True tales from the trail
Long hours in the saddle have always been invitations for fine storytelling. A three-day adventure in Glenorchy's high country - a fundraiser for the 126-year-old Birchwood Hunt Club - left Gwyneth Hyndman spoilt for choice.
A woman who keeps the testicles of a favourite stallion in her kitchen freezer out of sentiment is a tough story to beat. But the tale actually got wonderfully stranger as the night went on.
Whispers about the frozen testes circulated on the evening of the day's first trek, where a group of us sat - in different stages of exhaustion - at a table in a tent, in the middle of a paddock, under stars and mountains, surrounded by trailers and tents and horses, our bowls and cutlery in front of us, trying to find the energy to get up and dance as the two-person band began to play an Eagles song.
The day had been spectacular. A nine-hour ride began with a climb above Wyuna Station, snaking up the side of a mountain, hollowed out by scheelite mining in the last century. Our horses picked their way down the trail that cut into the side of Buckler Burn, past a flying fox that once carried miners across the river that we gingerly cross below, before the gruelling ascent back up towards Mt Judah. In the distance a terrace of trails above the tree line seem to go straight into the sky.
Surely not up there, someone said, head craned back.
But the weather was clear, the wind not too biting and swift and as one rider pointed out, unless we turned around, up there appeared to be the only way back.
So up we went, scrambling to the top; pulling our horses off to rest for a moment, then coaxing them on until we reached a plateau with blindingly filmic vistas around us. The horses grazed as we took it all in, then set off down into the valley again. We cooled the horses' legs in creek and river crossings on the way back to Glenorchy. Cars stopped to let the riders take over the main street as we headed back to our Mid Rivers paddock, where food and creek-chilled beer waited for us.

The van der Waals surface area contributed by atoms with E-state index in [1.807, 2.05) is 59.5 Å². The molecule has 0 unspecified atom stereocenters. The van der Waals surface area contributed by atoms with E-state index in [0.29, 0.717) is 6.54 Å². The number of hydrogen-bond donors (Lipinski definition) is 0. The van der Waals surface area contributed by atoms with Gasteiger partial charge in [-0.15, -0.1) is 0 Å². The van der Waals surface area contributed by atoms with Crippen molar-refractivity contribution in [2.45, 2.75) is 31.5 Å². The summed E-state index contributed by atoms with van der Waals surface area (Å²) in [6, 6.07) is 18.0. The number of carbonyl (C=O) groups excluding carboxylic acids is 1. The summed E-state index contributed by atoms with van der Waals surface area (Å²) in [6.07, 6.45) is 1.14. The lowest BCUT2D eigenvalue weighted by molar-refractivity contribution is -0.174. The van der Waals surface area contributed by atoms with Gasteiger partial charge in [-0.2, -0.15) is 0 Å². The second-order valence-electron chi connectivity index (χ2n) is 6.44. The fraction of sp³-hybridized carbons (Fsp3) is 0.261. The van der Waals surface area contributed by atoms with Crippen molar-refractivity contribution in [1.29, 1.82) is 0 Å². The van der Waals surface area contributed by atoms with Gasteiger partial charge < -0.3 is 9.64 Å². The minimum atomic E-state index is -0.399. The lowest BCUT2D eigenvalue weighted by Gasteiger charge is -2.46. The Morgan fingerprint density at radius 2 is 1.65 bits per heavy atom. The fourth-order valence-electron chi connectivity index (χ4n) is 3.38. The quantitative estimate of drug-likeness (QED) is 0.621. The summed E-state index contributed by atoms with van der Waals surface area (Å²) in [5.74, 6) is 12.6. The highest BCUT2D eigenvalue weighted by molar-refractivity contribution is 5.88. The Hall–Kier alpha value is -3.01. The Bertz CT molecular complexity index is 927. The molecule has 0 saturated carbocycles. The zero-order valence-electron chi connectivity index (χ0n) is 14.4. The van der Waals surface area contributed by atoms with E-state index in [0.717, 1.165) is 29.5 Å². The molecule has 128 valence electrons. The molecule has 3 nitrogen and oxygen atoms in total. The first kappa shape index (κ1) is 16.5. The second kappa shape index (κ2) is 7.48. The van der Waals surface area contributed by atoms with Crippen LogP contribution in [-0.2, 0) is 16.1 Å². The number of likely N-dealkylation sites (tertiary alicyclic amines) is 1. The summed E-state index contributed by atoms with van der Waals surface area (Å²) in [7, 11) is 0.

Hours later, saddle sore and glassy-eyed, we sat, too tired to get up. The light in the sky had dimmed behind the peaks. The horses were fed, watered and blanketed in the paddocks around us. The only thing to do, apart from dancing, was talk to each other.
Through the grapevine of riders during the day, stories are passed as frequently as "close the gate" instructions are called out down the line. You hear tales of marriage breakups and accidents in remote places that led to a death, close calls, or serious injury.
Until that evening, the best tale of the day had been from a Catlins area farmer who broke his back when his horse rolled on him, managed to mount and then ride his horse home. Then, after being hospitalised and stuck in a brace, was breaking in horses again four months later.